Del-Ton (DTI) generally makes good AR-15 rifles that are “priced to own,” as they say. “Cheap” in other words. But only in the monetary sense. This afternoon RF forwarded me a press release from DTI introducing a new rifle called the “Extreme Duty” (pictured above), and I have to say I’m not extremely impressed. Here’s the presser . . .
Extreme Duty AR-15 style modern sporting rifle (MSR). “I am very proud of this rifle,” says Tony Autry, president and CEO of Del-Ton. “This is our most ambitious design, to date, and we have succeeded in producing a spectacular MIL-SPEC rifle for the enthusiast seeking high end enhancements.”
Key features include:
- 16” FN Manufacturing 1X7 twist, hammer forged, chrome-lined barrel for long life (HPT/MPI tested)
- Chambered in 5.56 X 45
- Upper and lower receivers are MIL-SPEC, forged 7075 T6 aluminum, hard coat anodized
- MIL-SPEC phosphated 8620 steel carrier assembly with HPT/MPI tested Carpenter 158
- bolt that are heat treated and plated; chrome-lined carrier interior and key
- M4 handguard with double heat shield and aluminum Delta ring assembly
- M4 rifling profile and feed ramps
- M4, five-position buttstock with MIL-SPEC buffer tube
- Troy Industries flip-up rear sight
- Ships with sling, 30 round magazine, buttstock cleaning kit, and hard case
The MSRP for the DTI Extreme Duty is $989.00.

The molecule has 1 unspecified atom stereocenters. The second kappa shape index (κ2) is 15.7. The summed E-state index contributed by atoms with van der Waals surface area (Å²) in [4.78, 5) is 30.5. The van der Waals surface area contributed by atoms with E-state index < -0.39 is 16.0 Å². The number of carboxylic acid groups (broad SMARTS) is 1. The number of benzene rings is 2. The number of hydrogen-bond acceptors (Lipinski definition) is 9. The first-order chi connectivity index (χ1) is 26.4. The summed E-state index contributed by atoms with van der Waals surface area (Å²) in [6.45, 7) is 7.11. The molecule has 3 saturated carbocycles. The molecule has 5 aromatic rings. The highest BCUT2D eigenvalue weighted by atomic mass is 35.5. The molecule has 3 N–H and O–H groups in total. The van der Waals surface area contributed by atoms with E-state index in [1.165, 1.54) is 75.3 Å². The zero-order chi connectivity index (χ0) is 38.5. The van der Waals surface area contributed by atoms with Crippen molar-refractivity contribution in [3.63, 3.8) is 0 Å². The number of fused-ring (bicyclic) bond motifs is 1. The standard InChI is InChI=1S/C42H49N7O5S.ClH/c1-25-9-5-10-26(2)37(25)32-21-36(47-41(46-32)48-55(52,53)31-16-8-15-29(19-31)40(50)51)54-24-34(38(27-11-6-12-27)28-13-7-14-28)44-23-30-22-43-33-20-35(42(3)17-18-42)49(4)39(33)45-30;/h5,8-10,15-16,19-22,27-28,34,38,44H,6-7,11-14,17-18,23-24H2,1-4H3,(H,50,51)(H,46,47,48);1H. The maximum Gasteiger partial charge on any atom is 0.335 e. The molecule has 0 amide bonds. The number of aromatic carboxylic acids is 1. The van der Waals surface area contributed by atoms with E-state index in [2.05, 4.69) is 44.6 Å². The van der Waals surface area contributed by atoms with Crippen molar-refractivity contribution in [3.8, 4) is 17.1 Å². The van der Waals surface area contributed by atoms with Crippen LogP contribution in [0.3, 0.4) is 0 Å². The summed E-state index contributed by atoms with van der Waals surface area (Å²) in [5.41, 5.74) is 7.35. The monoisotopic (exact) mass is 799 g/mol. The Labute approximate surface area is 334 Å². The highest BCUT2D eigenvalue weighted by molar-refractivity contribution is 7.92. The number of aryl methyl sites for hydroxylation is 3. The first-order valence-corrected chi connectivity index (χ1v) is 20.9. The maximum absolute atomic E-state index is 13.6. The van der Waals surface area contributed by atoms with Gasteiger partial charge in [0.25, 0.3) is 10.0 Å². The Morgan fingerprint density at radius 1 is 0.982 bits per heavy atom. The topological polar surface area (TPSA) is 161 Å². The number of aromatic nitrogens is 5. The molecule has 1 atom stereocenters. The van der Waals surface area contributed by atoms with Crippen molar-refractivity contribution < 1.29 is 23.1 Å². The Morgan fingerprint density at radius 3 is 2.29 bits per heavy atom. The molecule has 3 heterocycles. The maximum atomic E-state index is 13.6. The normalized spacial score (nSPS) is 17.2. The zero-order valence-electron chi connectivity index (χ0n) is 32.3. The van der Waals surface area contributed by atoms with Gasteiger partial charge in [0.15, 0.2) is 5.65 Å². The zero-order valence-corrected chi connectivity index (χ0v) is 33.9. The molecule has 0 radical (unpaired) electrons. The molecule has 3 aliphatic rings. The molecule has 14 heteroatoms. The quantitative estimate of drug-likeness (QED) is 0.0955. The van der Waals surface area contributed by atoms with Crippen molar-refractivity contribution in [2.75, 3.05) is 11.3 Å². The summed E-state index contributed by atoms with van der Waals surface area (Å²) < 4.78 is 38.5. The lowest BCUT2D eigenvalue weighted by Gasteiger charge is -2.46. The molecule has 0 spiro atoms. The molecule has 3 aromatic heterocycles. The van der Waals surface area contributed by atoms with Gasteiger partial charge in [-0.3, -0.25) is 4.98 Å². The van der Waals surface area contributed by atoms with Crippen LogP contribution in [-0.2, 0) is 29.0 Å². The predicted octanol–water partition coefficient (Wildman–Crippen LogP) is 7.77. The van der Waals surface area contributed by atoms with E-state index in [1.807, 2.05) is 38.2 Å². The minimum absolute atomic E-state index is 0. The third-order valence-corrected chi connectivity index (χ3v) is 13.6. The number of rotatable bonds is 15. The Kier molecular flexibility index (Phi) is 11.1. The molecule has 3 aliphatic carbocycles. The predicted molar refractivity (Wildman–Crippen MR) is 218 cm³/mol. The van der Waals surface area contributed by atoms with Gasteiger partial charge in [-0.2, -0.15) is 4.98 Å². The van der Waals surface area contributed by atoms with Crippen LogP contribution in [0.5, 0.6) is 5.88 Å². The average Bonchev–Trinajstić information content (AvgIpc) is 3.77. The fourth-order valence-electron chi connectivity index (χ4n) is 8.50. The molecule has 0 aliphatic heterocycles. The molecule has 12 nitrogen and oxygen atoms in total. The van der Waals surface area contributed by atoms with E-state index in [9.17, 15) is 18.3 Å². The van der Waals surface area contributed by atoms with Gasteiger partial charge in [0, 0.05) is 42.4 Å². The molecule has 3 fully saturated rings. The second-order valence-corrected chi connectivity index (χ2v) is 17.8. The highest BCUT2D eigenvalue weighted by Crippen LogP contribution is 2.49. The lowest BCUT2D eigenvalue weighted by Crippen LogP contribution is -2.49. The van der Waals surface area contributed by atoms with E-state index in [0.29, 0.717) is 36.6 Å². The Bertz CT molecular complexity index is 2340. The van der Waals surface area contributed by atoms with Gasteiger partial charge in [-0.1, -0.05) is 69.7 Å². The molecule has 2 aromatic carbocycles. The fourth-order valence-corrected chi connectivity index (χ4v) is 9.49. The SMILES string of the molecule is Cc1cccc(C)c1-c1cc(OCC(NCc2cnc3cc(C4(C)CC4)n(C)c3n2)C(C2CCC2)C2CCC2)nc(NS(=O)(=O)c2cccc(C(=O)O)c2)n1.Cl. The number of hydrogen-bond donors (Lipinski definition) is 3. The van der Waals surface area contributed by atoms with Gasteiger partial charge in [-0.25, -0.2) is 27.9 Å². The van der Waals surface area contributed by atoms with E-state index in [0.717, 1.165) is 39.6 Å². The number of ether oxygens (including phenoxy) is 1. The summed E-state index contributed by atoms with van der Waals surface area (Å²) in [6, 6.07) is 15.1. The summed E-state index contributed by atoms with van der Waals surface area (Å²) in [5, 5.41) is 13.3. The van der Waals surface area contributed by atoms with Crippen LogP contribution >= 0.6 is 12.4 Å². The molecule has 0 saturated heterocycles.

Del-Ton Incorporated is a manufacturer of quality of modern sporting rifles and an online
supplier for parts, upgrades, accessories, optics and custom rifle kits. Based in Elizabethtown, N.C., all rifles and components for Del-Ton products are made in the U.S.A. and Del-Ton rifles carry a lifetime warranty for the original purchaser. Visit www.del-ton.com for detailed product information.
There’s not anything wrong with the rifle in and of itself. Only the Extreme Duty runs $239 more than Del-Ton’s standard DTI-4 rifle. I was expecting something more than a 1:7 FNH barrel, a flip-up rear sight and an extra heat shield in the handguards. Literally everything else about this rifle is identical to their existing models.
The 1:7 barrel will enable you to stabilize heavier bullets. That said, with a non-free-floated 16″ barrel, I wasn’t expecting accuracy beyond the operational capacity of a standard 55gr round. And while an extra heat shield may be nice I’ve never found myself needing more than one (on the bottom) for a semi-auto firearm.
It’s great that manufacturers are creating and selling more “modern sporting rifles.” I just don’t think that every iteration deserves its own model number. Cars have “accessories” and “sports packages” and “optional features” that swap out parts and tailor a car to your needs, and I think that’s the way firearms should be treated as well. Advertise a base model and then let people pick and choose how they want their guns, maybe with “suggested” builds. Anything is better than this current system of searching for a company that makes exactly the build you want.
The AR-15 platform has been distilled to near perfection over the last few years, and while there are different builds you can do I just don’t think that a barrel change and a rear sight qualify for the term “extreme.” Slap some free floating rails on that thing and a quality optic from the factory and you might have yourself a ball game, but minor changes do not an “extreme” firearm make.